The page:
Phone Data Security at Your Fingertips

Researchers from New York University and Michigan State University say the key to phone data vulnerability is at your fingertips. Biometrics, namely fingerprints, are a common means of user authentication. But, is it as secure as it appears to be? In a study published in IEEE Transactions on Information Forensics and Security, researchers considered the possibility of hackers creating a set of synthetic or real “Master Fingerprints” able to log into a high rate of devices.

Smartphones’ sensor for collecting fingerprint data is too tiny to accommodate the whole print. So, users are prompted to give multiple impressions of the same finger when setting it up. A user is prompted to give [...]

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DAA’s Mobile Privacy Rules

This article discusses the Digital Advertising Alliance’s (DAA) mobile privacy guidelines. These new standards will address targeting ads based on information collected across apps, and will allow consumers to opt [...]

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Location Data is Not Constitutionally Protected

According to a report early September, US feds declared that mobile phone location data was unfortunately not constitutionally-protected. The Obama administration declared to the US federal court that the public has “no reasonable expectation of privacy,” as far as mobile phone location data is concerned. This means that the authorities may obtain data regarding an individuals’ movements from wireless carriers without a probable-cause [...]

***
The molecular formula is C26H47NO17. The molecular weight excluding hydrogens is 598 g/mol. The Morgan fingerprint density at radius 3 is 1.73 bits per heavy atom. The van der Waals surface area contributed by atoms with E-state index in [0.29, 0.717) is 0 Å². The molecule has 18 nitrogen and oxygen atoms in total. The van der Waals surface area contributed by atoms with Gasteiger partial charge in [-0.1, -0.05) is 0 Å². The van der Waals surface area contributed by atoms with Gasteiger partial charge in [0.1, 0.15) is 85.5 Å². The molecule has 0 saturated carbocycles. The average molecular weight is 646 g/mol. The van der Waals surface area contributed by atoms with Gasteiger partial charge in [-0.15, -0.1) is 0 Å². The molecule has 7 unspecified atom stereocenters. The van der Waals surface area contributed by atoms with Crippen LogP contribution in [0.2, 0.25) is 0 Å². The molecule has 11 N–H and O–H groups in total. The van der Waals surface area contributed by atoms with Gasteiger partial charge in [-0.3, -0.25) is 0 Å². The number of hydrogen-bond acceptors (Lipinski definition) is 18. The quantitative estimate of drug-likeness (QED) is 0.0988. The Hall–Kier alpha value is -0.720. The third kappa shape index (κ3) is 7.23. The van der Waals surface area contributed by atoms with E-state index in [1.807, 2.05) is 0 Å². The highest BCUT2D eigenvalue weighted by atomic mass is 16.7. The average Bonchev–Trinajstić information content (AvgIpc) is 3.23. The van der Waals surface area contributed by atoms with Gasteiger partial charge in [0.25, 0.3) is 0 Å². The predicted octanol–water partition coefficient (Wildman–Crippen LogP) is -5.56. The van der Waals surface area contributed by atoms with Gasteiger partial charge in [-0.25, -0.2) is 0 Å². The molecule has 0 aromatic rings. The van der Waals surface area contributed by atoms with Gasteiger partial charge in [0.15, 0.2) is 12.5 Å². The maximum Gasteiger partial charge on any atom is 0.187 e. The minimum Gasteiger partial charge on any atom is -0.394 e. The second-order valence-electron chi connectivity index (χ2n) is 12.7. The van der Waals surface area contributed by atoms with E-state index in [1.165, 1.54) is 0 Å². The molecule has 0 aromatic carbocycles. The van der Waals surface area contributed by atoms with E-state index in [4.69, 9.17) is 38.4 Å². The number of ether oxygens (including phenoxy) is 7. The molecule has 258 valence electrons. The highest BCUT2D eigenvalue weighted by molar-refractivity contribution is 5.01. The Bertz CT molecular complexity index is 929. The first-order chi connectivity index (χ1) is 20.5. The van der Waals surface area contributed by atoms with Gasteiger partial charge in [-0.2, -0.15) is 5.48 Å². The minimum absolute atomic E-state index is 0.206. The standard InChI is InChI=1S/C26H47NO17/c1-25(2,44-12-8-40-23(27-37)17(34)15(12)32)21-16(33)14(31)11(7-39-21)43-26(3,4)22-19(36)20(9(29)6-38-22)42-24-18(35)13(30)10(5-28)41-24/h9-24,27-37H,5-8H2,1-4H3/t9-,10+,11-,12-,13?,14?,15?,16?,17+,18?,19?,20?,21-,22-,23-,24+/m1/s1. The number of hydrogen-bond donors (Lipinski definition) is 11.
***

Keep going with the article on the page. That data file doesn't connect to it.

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Location-Aware Mobile Social Network Systems

This article takes a look at location-aware mobile social networks (LAMSNs) and the privacy and security concerns inherent in these environments. The article examines three classes of privacy and security problems associated with mobile social network systems: 1) Direct anonymity issues; 2) Indirect or K-anonymity issues; and 3) Eavesdropping, spoofing, replay and wormhole [...]

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Meaningful Privacy Protections for Mobile Services

Mobile environments present unique threats and challenges to privacy and security. This article takes a look at two main types of threats in such environments: signal interception and access to user information. It then examines four important recommendations made by EPIC to the mobile industry regarding the current state of privacy protection approaches. These recommendations are: 1) A notice-based privacy regime provides inadequate protection for consumers; 2) Privacy labels or icons suffer from many of the same flaws as traditional privacy notices; 3) The FTC’s conception of disclosure should include transparency, access and correction, in addition to notice; and 4) Explore the connection between disclosure and a broader regime of privacy [...]

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